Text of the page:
The French aircraft carrier Charles de Gaulle is the first non-U.S. ship to take command of the task force, known as CTF-50, that is carrying out airstrikes against the Islamic State on behalf of the international coalition led by the United States.

Share story

ABOARD THE CHARLES DE GAULLE — This nuclear-powered aircraft carrier, bristling with modern warplanes, also offers a hint of old-world ambience.

The narrow passageways below deck are named after Parisian streets. And an officers’ bar has a small but respectable selection of red and white wines, and even Champagne.

“We are French,” Cmdr. Lionel Delort, a public affairs officer, said Saturday as the carrier cruised in the Persian Gulf. “So wine is very appreciated onboard.”

This small concession to civilian life is forbidden on U.S. warships. But when it comes to naval warfare, the crew is all business.

So much so that the Charles de Gaulle is the first non-U.S. ship to take command of the task force, known as CTF-50, that is carrying out airstrikes against the Islamic State on behalf of the international coalition led by the United States.

The Nov. 13 terrorist attacks in Paris cast a spotlight on the carrier, which left its home port of Toulon just five days after the assaults. Its deployment, however, had long been planned.

Starting in early October — and for the first time since 2007 — the United States did not have an aircraft carrier in the Persian Gulf, as the Navy needed time to carry out repairs to its fleet. So the French agreed to deploy their only carrier to fill part of that gap.

After conducting 10 days of airstrikes from the eastern Mediterranean against Islamic State targets in Syria and Iraq — 10 to 15 flights a day — the Charles de Gaulle went through the Suez Canal. It is now poised to resume its airstrikes from the Persian Gulf, attacks that Delort said coyly would commence in the coming hours or days.

Years of quiet cooperation between the U.S. Navy and France’s Marine nationale made it possible for the Charles de Gaulle to take a turn at spearheading the task force.

Aspiring French naval pilots spend a year flying training on T-45 planes at a U.S. Navy air station in Meridian, Mississippi, where they learn the daunting art of taking off and landing on a carrier deck.

The Charles de Gaulle and U.S. carriers use the same type of catapult system to send their aircraft streaking into the sky. They also have the same color-coded system to identify the duties of the personnel who work the flight deck.

In a demonstration of the two navies’ “interoperability,” French Rafale fighters have flown off the deck of a U.S. carrier and F-18s off the deck of the Charles de Gaulle.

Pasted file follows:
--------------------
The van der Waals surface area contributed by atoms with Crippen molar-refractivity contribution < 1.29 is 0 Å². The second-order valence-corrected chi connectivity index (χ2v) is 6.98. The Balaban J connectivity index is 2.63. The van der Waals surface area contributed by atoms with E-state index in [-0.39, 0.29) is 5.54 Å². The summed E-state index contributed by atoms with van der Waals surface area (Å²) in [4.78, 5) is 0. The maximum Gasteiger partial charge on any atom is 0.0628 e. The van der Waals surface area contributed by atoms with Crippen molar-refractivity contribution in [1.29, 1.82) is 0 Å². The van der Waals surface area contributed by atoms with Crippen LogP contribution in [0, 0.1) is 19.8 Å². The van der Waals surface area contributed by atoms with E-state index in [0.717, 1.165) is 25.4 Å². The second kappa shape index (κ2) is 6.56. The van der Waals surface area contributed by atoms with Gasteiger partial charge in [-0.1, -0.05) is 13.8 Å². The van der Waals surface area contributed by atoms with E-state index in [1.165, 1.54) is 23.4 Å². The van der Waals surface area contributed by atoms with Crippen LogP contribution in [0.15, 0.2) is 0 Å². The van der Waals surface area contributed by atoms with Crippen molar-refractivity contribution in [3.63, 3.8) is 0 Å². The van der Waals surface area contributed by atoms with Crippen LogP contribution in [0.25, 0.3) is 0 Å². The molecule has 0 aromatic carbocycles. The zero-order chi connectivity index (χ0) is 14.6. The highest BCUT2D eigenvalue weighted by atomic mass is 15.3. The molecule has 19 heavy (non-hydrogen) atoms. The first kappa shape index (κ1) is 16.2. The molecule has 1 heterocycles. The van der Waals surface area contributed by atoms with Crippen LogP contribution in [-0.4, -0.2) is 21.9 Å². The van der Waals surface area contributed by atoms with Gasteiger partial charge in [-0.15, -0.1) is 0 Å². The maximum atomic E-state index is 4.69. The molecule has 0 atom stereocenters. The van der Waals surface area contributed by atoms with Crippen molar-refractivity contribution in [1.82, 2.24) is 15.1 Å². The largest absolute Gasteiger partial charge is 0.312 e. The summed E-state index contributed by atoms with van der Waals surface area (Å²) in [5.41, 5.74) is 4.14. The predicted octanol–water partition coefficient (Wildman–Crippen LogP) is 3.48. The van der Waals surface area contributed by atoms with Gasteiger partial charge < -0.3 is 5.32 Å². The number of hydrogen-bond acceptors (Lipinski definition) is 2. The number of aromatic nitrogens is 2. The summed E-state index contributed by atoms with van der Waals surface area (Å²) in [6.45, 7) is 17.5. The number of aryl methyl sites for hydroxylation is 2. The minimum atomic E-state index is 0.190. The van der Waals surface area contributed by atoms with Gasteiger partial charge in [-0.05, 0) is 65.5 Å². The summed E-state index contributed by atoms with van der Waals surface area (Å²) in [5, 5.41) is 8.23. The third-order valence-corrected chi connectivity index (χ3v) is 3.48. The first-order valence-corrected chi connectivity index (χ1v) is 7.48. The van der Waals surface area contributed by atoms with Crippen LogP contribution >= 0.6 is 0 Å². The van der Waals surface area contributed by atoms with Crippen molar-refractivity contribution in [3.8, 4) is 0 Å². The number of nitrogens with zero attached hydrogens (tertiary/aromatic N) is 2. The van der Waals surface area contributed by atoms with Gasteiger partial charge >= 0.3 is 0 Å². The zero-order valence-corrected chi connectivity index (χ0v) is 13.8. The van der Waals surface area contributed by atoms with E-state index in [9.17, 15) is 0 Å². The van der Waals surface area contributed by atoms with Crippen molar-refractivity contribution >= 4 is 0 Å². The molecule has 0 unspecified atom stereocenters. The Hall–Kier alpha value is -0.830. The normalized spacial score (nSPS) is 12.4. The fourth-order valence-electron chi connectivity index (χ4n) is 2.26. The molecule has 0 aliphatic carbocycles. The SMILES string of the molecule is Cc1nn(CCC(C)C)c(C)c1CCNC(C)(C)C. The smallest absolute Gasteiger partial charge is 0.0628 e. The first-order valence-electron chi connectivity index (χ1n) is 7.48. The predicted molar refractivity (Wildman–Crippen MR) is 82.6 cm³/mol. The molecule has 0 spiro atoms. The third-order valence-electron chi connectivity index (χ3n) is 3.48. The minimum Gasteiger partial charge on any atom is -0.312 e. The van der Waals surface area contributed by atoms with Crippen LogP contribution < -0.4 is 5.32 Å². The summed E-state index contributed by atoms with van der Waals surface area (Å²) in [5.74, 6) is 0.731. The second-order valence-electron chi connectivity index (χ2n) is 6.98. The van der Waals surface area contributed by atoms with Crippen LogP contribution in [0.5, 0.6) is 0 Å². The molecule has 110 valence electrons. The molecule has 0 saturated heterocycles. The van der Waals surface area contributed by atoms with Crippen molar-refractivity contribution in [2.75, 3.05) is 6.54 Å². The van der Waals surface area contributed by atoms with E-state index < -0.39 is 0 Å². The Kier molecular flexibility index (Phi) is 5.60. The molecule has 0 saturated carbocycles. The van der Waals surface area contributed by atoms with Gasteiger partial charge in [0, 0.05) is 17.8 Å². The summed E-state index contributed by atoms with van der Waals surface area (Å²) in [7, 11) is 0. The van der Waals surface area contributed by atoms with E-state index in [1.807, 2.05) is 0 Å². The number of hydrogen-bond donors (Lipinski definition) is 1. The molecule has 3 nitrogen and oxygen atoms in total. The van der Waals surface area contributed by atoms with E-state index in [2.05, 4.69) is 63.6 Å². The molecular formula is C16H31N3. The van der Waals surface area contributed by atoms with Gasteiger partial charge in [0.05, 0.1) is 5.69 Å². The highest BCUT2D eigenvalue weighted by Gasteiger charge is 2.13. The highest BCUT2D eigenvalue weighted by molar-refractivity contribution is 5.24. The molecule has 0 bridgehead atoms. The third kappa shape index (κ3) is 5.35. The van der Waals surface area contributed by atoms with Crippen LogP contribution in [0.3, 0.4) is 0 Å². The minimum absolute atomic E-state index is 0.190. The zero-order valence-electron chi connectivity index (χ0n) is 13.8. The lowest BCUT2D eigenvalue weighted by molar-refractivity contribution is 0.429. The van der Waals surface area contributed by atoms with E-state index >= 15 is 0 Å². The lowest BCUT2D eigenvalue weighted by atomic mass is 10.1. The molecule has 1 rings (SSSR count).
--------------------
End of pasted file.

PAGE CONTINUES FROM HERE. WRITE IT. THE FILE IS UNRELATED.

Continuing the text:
About 10 U.S. officers serve on the ship under French command as exchange officers or in other capacities. France’s growing role in the coalition against the Islamic State, also known as ISIS or ISIL, was emphasized Saturday when Defense Secretary Ash Carter flew here on a Marine Corps Osprey.

The Persian Gulf is not new to the French navy, which has maintained a “quasi-permanent” presence in these waters and the Indian Ocean, Delort said. Escorted by several European ships, the Charles de Gaulle is not scheduled to return to Toulon until March.

The carrier’s mission here is also intended to deter Iran, which signed an agreement with the United States, France and four other world powers to constrain its nuclear program but is seen by the Pentagon and Washington’s Arab allies in the gulf as a disruptive force in the region. But the Paris attacks have made fighting the Islamic State the carrier’s main business.

Among Carter’s reasons for visiting the ship were to assess if the French officers were getting enough intelligence from the United States on the Islamic State threat and to ask what more they might need. While on the carrier, Carter spoke by phone with Jean-Yves Le Drian, the French defense minister, who had to remain in Paris for a Cabinet meeting.

The 26 Rafale and Super-Étendard planes on the carrier have tripled France’s air power in the region to use against the Islamic State. (Twelve other French aircraft are based in Jordan and the United Arab Emirates.)

Even so, the French carrier is smaller than its U.S. peer. On the bridge, a junior lieutenant moved small models of the planes around a mock-up of the flight deck, trying to make the best use of limited space.

In the maintenance bay, Xavier, a lieutenant commander who could be identified only by his first name under security rules set by the French military, said that enough spare parts and equipment were kept onboard so that he could keep the planes flying. The “availability rate” he is striving to maintain, he said, is 95 percent.

The U.S. Navy has a strict policy against the consumption of alcohol, though after 45 consecutive days at sea sailors are allowed to have up to two 12-ounce beers.

French officers said that pilots who are preparing for a mission avoid alcohol. Others may enjoy a glass of wine or a beer, but the atmosphere, French officers insisted, is not laissez-faire.

“It is a bit different than the U.S. Navy where there is a zero tolerance,” Delort said, “but we control the quantity that is allowed.”

On Friday, he noted, he and some fellow officers enjoyed a bottle of wine at lunch so much that they asked for a second one. Putting his foot down, the ship’s quartermaster bluntly informed them they had already had their glass of wine.

“This is not a spring break, you know,” Delort said.